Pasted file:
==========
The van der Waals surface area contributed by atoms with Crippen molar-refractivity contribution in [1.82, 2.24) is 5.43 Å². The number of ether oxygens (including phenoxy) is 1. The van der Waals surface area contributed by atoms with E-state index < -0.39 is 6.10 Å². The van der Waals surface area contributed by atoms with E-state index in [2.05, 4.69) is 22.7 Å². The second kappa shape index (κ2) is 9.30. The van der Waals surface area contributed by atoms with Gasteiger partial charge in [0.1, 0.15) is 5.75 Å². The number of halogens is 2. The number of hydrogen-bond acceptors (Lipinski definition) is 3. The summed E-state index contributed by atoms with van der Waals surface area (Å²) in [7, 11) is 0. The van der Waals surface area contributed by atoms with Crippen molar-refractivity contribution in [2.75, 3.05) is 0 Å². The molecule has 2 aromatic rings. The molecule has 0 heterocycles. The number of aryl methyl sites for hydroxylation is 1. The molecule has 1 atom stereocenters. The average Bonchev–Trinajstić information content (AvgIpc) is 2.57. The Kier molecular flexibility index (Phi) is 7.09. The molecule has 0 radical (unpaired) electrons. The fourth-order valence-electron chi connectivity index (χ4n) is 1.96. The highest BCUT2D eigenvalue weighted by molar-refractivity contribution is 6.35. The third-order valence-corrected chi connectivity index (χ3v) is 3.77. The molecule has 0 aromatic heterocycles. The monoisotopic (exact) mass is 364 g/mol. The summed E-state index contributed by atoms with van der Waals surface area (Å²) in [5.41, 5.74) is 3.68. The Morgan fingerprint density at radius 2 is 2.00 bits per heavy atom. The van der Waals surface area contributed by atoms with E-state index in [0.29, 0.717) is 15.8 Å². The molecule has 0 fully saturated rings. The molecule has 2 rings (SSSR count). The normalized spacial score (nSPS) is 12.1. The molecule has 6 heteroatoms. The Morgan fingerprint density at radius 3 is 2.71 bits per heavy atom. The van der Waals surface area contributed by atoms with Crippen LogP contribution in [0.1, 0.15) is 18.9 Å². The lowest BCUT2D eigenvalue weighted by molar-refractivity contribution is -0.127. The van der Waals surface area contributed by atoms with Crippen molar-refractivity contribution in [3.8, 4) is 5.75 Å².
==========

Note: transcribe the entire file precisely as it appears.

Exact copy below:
The van der Waals surface area contributed by atoms with Crippen molar-refractivity contribution in [1.82, 2.24) is 5.43 Å². The number of ether oxygens (including phenoxy) is 1. The van der Waals surface area contributed by atoms with E-state index < -0.39 is 6.10 Å². The van der Waals surface area contributed by atoms with E-state index in [2.05, 4.69) is 22.7 Å². The second kappa shape index (κ2) is 9.30. The van der Waals surface area contributed by atoms with Gasteiger partial charge in [0.1, 0.15) is 5.75 Å². The number of halogens is 2. The number of hydrogen-bond acceptors (Lipinski definition) is 3. The summed E-state index contributed by atoms with van der Waals surface area (Å²) in [7, 11) is 0. The van der Waals surface area contributed by atoms with Crippen molar-refractivity contribution in [2.75, 3.05) is 0 Å². The molecule has 2 aromatic rings. The molecule has 0 heterocycles. The number of aryl methyl sites for hydroxylation is 1. The molecule has 1 atom stereocenters. The average Bonchev–Trinajstić information content (AvgIpc) is 2.57. The Kier molecular flexibility index (Phi) is 7.09. The molecule has 0 radical (unpaired) electrons. The fourth-order valence-electron chi connectivity index (χ4n) is 1.96. The highest BCUT2D eigenvalue weighted by molar-refractivity contribution is 6.35. The third-order valence-corrected chi connectivity index (χ3v) is 3.77. The molecule has 0 aromatic heterocycles. The monoisotopic (exact) mass is 364 g/mol. The summed E-state index contributed by atoms with van der Waals surface area (Å²) in [5.41, 5.74) is 3.68. The Morgan fingerprint density at radius 2 is 2.00 bits per heavy atom. The van der Waals surface area contributed by atoms with E-state index in [0.29, 0.717) is 15.8 Å². The molecule has 0 fully saturated rings. The molecule has 2 rings (SSSR count). The normalized spacial score (nSPS) is 12.1. The molecule has 6 heteroatoms. The Morgan fingerprint density at radius 3 is 2.71 bits per heavy atom. The van der Waals surface area contributed by atoms with Crippen LogP contribution in [0.1, 0.15) is 18.9 Å². The lowest BCUT2D eigenvalue weighted by molar-refractivity contribution is -0.127. The van der Waals surface area contributed by atoms with Crippen molar-refractivity contribution in [3.8, 4) is 5.75 Å².